Open source is celebrating its 20th anniversary, and so is the Apache License. The Apache License is a permissive free software license that is currently in its third iteration. The license allows customers to use intellectual property for any purpose, such as modifying or distributing it.

According to Roman Shaposhnik, member of the Apache Software Foundation board of directors, the license was created from a combination of business interests and a desire of the Apache Group (which later became the Apache Software Foundation) to ensure that the community around Apache httpd web server grew. That Apache web server was actually the first project to be licensed under the Apache License, Shaposhnik said.

“These licenses help us achieve our goal of providing reliable and long-lived software products through collaborative open source software development. In all cases, contributors retain full rights to use their original contributions for any other purpose outside of Apache while providing the ASF and its projects the right to distribute and build upon their work within Apache,” the Apache Software Foundation wrote on their website.

The ASF maintains stewardship over the license. Currently, all Apache Software Foundation projects are required to be under the Apache License, said Shaposhnik.

“Apache License had a huge influence on legitimizing Open Source within the enterprise and business communities,” said Shaposhnik. “While initially GPL made sure that Open Source can survive, it wouldn’t be a stretch to say that Apache License made Open Source thrive.”

The Apache License has gone through three different versions since its creation. Version 1.1 was approved by ASF in 2000, with the primary change from 1.0 being the addition of the advertising clause. The advertising clause specified that derived products were no longer required to include attribution in advertising materials, just in their documentation.

The current version, 2.0, was approved in 2004, with several new goals in mind. With this version, the ASF wanted to reduce the number of frequently asked questions surrounding the license, allow it to be reusable without modification by any project, allow it to be included by reference instead of having to be listed in every file, clarify the submission of contributions, require a patent license on contributions that infringe on the contributor’s own patents, and move comments regarding Apache and other inherited attribution notices to an outside “NOTICE” file, Shaposhnik said.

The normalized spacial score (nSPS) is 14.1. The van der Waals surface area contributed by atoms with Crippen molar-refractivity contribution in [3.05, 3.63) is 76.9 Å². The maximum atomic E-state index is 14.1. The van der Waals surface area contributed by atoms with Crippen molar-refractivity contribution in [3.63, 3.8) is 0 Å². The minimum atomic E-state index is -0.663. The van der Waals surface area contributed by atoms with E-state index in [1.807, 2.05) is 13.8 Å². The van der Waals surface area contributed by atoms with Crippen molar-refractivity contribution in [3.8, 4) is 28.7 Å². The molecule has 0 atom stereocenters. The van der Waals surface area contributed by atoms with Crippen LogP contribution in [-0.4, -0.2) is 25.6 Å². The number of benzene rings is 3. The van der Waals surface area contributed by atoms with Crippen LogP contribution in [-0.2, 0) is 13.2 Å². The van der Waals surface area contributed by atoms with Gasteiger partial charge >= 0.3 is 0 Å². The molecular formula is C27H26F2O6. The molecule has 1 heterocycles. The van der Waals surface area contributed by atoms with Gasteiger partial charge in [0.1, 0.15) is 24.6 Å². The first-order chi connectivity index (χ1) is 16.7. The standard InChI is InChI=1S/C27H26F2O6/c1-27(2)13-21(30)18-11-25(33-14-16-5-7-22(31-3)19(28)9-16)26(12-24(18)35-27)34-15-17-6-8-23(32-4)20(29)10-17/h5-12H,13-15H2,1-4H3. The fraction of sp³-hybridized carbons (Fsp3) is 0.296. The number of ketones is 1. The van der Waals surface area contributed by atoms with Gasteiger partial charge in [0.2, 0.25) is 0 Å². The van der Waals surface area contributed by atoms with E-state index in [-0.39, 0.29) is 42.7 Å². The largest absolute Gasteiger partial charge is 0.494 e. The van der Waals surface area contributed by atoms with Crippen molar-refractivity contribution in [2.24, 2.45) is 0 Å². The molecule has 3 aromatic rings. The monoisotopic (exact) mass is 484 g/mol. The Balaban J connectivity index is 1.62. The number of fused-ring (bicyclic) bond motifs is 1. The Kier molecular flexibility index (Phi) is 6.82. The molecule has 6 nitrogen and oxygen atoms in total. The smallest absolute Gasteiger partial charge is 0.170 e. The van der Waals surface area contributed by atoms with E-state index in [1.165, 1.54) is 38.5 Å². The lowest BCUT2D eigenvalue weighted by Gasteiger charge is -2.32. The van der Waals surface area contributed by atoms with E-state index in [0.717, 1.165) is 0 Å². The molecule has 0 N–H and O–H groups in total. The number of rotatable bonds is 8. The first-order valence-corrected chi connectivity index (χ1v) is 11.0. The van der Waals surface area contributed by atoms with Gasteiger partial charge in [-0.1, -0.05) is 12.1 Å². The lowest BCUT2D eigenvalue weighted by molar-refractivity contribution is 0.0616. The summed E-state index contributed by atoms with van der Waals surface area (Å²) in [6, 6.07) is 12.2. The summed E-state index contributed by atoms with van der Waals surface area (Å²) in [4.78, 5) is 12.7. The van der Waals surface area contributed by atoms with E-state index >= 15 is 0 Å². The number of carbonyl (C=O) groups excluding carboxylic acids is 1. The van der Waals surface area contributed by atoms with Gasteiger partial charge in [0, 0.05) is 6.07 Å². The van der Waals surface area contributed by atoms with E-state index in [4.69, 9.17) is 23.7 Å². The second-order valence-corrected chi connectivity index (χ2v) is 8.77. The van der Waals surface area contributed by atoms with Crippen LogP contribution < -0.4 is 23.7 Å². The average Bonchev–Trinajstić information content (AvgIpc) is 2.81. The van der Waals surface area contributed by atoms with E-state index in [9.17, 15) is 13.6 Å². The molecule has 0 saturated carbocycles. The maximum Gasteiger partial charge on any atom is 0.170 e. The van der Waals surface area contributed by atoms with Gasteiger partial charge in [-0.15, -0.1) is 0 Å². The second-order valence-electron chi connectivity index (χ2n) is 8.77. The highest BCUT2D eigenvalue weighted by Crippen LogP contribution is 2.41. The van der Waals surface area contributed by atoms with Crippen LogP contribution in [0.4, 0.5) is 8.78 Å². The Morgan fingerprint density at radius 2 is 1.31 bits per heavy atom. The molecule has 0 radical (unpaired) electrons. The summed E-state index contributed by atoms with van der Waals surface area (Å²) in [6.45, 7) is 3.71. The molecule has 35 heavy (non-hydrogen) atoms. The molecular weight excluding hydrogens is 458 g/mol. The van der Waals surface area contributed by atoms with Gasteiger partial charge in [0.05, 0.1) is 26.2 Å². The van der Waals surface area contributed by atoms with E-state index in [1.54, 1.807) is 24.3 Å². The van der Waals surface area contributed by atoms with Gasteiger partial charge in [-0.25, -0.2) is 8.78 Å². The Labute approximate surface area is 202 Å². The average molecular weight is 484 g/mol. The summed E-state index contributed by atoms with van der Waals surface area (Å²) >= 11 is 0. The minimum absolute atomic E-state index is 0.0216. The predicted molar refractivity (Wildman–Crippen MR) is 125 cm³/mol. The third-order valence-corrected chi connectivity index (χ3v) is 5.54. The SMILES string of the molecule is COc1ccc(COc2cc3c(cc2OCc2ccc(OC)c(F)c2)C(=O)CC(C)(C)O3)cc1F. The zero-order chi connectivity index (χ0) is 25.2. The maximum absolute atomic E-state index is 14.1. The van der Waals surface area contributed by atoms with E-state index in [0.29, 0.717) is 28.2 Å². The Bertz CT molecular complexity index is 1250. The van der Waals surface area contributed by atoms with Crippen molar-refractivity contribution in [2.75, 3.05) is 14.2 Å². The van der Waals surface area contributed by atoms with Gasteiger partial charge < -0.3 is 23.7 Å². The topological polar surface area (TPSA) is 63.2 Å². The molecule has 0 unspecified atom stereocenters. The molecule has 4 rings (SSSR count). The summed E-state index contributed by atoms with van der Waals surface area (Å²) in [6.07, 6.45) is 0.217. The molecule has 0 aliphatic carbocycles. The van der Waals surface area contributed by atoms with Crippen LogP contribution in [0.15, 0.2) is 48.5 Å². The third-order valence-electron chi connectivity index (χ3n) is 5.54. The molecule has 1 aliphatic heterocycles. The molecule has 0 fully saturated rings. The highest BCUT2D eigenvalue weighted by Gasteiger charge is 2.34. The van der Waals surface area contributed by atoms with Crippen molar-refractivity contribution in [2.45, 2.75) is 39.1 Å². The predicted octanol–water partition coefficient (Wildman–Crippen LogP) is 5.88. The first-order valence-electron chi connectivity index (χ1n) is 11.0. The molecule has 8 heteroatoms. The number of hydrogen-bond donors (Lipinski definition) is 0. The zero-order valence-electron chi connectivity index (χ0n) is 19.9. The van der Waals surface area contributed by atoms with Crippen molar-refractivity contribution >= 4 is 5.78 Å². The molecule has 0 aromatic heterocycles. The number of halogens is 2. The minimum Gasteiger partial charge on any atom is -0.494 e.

These changes resulted in the license that is used today, one that is compatible with other open source licenses while still remaining true to the initial goals of the ASF. It also resulted in a license that is supportive of collaborative development across nonprofit and commercial organizations.

The current version has been in place for 14 years, and while there may be business and technology reasons to change it in the future, Shaposhnik compares it to the United States Constitution in that a lot of interests depend on how clearly it can be interpreted and understood.

“With the current version of Apache License we have 14 years worth of foundation to be sure that we understand it pretty well,” Shaposhnik explained. “Any tweak to the license will have to withstand a comparable amount of test of time.”